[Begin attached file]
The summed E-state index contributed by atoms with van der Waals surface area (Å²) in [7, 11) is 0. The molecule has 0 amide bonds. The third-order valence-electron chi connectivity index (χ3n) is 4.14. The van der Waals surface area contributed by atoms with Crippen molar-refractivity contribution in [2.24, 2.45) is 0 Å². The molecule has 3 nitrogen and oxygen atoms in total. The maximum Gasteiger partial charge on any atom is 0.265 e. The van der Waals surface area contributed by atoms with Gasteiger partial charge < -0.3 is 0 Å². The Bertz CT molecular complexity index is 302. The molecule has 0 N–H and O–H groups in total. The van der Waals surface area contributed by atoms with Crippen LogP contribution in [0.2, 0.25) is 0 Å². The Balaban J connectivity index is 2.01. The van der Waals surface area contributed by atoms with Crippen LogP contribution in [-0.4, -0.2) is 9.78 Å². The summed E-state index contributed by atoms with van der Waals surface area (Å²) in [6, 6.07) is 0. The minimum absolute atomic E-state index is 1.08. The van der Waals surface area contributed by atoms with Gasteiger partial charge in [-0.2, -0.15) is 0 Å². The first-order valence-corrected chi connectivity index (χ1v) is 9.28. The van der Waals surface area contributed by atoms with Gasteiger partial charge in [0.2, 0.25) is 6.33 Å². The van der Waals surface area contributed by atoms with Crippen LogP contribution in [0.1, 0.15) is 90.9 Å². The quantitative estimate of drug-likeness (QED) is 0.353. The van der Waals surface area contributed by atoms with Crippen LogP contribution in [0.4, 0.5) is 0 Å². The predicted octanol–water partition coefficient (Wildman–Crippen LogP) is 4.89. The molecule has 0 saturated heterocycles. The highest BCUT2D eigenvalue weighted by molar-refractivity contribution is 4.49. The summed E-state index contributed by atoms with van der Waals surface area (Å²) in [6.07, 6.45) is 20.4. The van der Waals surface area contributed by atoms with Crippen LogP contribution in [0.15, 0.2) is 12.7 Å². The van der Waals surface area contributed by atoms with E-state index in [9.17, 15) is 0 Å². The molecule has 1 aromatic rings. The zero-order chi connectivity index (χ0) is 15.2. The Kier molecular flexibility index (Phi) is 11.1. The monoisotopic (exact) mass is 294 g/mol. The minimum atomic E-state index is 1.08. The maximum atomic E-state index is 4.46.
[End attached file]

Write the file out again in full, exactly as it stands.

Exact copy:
The summed E-state index contributed by atoms with van der Waals surface area (Å²) in [7, 11) is 0. The molecule has 0 amide bonds. The third-order valence-electron chi connectivity index (χ3n) is 4.14. The van der Waals surface area contributed by atoms with Crippen molar-refractivity contribution in [2.24, 2.45) is 0 Å². The molecule has 3 nitrogen and oxygen atoms in total. The maximum Gasteiger partial charge on any atom is 0.265 e. The van der Waals surface area contributed by atoms with Gasteiger partial charge < -0.3 is 0 Å². The Bertz CT molecular complexity index is 302. The molecule has 0 N–H and O–H groups in total. The van der Waals surface area contributed by atoms with Crippen LogP contribution in [0.2, 0.25) is 0 Å². The Balaban J connectivity index is 2.01. The van der Waals surface area contributed by atoms with Crippen LogP contribution in [-0.4, -0.2) is 9.78 Å². The summed E-state index contributed by atoms with van der Waals surface area (Å²) in [6, 6.07) is 0. The minimum absolute atomic E-state index is 1.08. The van der Waals surface area contributed by atoms with Gasteiger partial charge in [-0.2, -0.15) is 0 Å². The first-order valence-corrected chi connectivity index (χ1v) is 9.28. The van der Waals surface area contributed by atoms with Gasteiger partial charge in [0.2, 0.25) is 6.33 Å². The van der Waals surface area contributed by atoms with Crippen LogP contribution in [0.1, 0.15) is 90.9 Å². The quantitative estimate of drug-likeness (QED) is 0.353. The van der Waals surface area contributed by atoms with Crippen LogP contribution in [0.4, 0.5) is 0 Å². The predicted octanol–water partition coefficient (Wildman–Crippen LogP) is 4.89. The molecule has 0 saturated heterocycles. The highest BCUT2D eigenvalue weighted by molar-refractivity contribution is 4.49. The summed E-state index contributed by atoms with van der Waals surface area (Å²) in [6.07, 6.45) is 20.4. The van der Waals surface area contributed by atoms with Crippen LogP contribution in [0.15, 0.2) is 12.7 Å². The van der Waals surface area contributed by atoms with E-state index in [9.17, 15) is 0 Å². The molecule has 1 aromatic rings. The zero-order chi connectivity index (χ0) is 15.2. The Kier molecular flexibility index (Phi) is 11.1. The monoisotopic (exact) mass is 294 g/mol. The minimum atomic E-state index is 1.08. The maximum atomic E-state index is 4.46.